Day 24, Hanksville to Blanding (Bud): No Easy Way Out Of This One, The Beast Inside - Searching For a Heart Attack on the Western Express - CycleBlaze

August 15, 2017

Day 24, Hanksville to Blanding (Bud): No Easy Way Out Of This One, The Beast Inside

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Hanksville, UT to Blanding, UT
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Mileage Today; 130 (Bud)   Total So Far; 1,160   Remaining; 439

Climbing Today; 8,047+   Total So Far; 67,901   Remaining; 28,381

Max Grade Today; 14.3%   Average Uphill Grade; 2.5%

Average Speed While Riding; 8.1 mph (approx..)

Mechanical Issues; None

Photos Credit; Bud, unless noted otherwise


Bud speaking;

Bottom Line Up Front (BLUF); today was destined to be a tough day regardless of the option we chose, and indeed it was a very, very, hard day. Sis and Doc will provide an account of their own trials and tribulations today on a separate journal page, so check it out. But now that I’ve given you the punchline on my day, let’s roll from the beginning.

The morning alarm went off at 2:45 am. I was up till almost 9:00 pm last night, and I slept fitfully in anticipation of today, so I was a bit groggy as I rolled out of bed. We all were, and we didn’t get rolling until 3:45 am. Since we had different plans today, I slowly pulled away from Sis and Doc. They were going crazy long today, and I was going super-stupid ridiculously long, so we knew we would separate. I could see their lights behind me in the early morning blackness for many miles, but eventually they faded away and I was alone.

The morning was warm so for the first time in a while it wasn’t necessary to wear a jacket. The winds were variable; sometimes a bit of a headwind, but usually light enough to not be noticed. I moved on steadily, and after a few hours and 30 miles I came upon this sign;

It's Going To Be A Very Long Day
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Yeah, I thought, it’s going to be a long day indeed; I’ve been at it for a few hours and still have almost 100 miles to go. Sigh… But no time to think about that, now is the time for steady work. The sunrise caught me in the canyon near Lake Powell;

Sunrise Near Glen Canyon National Recreation Area
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I stopped to put on the telephoto lens as the canyon floor had lots of cover for wildlife. Rolling along I spotted a doe and soon her fawn emerged;

A Doe And Fawn Move Silently Through The Cover In The Canyon Floor
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I will travel through part of the Glen Canyon National Recreation Area today;

Today I Passed Through The Glen Canyon National Recreation Area
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I’d been rolling mostly downhill towards Lake Powell, but now I encountered several climbs as the road rises up along the bluffs surrounding the lake. Here’s a shot near the Hite Recreation Area on Lake Powell;

Lake Powell Near The Hite Overlook
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I pulled off into the Hite Overlook for the scenic view. I probably shouldn't have done this as it was a lot farther off-road than I had expected, plus it was uphill; but as Doc is fond of saying, "we may never pass this way again." So maybe I added a mile and a few extra feet of climbing; surely that won't kill me.

I crossed the bridge over the Dirty Devil River and then the bridge over the Colorado River as I neared Hite. Here’s some typical scenery in that area;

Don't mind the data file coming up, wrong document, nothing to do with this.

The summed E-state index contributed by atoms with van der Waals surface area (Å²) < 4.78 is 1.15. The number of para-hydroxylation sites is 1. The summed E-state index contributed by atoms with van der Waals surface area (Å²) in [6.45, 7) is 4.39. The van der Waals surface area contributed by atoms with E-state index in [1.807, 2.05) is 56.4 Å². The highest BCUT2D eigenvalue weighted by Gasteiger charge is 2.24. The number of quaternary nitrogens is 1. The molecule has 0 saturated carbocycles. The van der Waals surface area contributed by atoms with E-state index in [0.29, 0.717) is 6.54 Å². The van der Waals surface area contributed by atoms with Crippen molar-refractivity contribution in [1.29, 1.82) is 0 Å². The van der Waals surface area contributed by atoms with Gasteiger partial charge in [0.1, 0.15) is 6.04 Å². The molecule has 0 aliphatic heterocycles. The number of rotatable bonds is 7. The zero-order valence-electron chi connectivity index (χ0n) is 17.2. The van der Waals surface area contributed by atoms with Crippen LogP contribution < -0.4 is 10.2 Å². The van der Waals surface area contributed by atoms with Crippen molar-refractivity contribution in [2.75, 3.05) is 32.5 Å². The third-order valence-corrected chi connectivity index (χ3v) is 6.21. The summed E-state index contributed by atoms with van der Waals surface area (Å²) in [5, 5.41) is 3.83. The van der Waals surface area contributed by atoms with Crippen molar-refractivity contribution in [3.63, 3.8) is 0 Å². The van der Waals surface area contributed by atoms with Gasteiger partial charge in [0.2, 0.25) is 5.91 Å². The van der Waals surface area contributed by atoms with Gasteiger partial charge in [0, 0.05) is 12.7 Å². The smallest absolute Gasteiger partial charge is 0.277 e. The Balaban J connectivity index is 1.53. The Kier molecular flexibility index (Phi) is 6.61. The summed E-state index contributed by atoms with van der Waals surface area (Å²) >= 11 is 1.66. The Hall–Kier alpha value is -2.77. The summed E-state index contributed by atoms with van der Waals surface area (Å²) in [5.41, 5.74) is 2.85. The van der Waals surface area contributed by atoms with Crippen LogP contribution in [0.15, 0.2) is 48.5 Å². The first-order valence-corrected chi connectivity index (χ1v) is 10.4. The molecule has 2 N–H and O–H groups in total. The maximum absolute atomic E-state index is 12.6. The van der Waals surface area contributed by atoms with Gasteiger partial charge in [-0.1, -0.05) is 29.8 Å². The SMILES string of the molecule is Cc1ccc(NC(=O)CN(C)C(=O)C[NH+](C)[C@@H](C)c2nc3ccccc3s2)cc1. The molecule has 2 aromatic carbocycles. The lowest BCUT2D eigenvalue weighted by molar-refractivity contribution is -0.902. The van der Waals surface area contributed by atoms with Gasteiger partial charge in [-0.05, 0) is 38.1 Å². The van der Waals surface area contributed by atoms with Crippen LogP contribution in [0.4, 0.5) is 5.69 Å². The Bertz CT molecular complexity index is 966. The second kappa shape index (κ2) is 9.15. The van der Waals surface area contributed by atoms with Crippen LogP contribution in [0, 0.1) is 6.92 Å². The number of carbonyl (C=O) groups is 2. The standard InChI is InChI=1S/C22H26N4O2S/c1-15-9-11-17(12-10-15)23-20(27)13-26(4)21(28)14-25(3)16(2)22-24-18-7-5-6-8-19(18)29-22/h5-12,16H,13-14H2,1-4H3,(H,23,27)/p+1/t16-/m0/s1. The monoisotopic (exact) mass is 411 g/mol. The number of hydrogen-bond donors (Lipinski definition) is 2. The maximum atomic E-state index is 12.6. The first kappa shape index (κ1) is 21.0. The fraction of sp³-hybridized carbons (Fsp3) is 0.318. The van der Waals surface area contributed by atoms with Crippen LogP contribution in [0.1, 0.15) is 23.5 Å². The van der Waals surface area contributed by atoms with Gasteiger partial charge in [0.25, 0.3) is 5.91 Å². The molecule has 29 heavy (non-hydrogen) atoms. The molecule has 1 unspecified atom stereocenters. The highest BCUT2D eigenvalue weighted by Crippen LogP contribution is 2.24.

Scenery Near Hite Recreation Area
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Finally, I reached the turnoff to go down to the Hite Recreation Area. It’s 1.6 miles down to the store, and I needed to eat and to stock up for the remainder of today’s journey.

The Hite Turnoff; It's Really 1.6 Miles
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I had some cereal with milk, a chicken chimichanga cause I felt like I needed something “solid,” and a chocolate protein drink (basically just chocolate milk). The folks at Hite are very nice and they had an inside area where I could eat and relax. After all, I’d already traveled more than 50 miles this morning. I was trying to convince myself that my day was just starting, cause I had almost 80 miles left to go and most of it was uphill. After eating, I filled all the tanks (I had traveled with minimal water from Hanksville to save weight, as I don’t need a lot in the early morn) including 2 “emergency” bottles of 18.5 ounces each that were stored inside the rear panniers. I bought 2 gatorades that went into some of the tanks, but mostly it was just water. All total I had 6.5 liters of fluid on board; there would be no resupply until I reached Blanding, unless I went off-route 5 miles at Natural Bridges. Given today’s mileage plan, adding 10 miles to it wasn’t feasible, so I needed to leave heavily laden.

I bought a frozen chicken-cranberry sandwich and Doritos for lunch later, and a Snickers bar to supplement my energy snack food. Once it was all loaded, I hit the restroom and was about to roll out when Sis and Doc pulled in. So I stayed a bit longer to chat with them and then left; I had spent 1.5 hours at Hite, and I knew I needed to move on smartly (given today’s plan, one can argue my use of the term “smartly”). It was about 10:40 am when I finally got away. FWIW, that’s about an hour and a half later than I had planned (hoped) for. I left Hite, pedaled back uphill to the road, and then commenced the fairly steep climb immediately east of Hite. I was laboring and breathing hard, and I had just commenced! Here’s a shot of the road ahead;

The Road Ahead
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And a bit of scenery along the way;

Typical Scenery; Glad For The Cloud Cover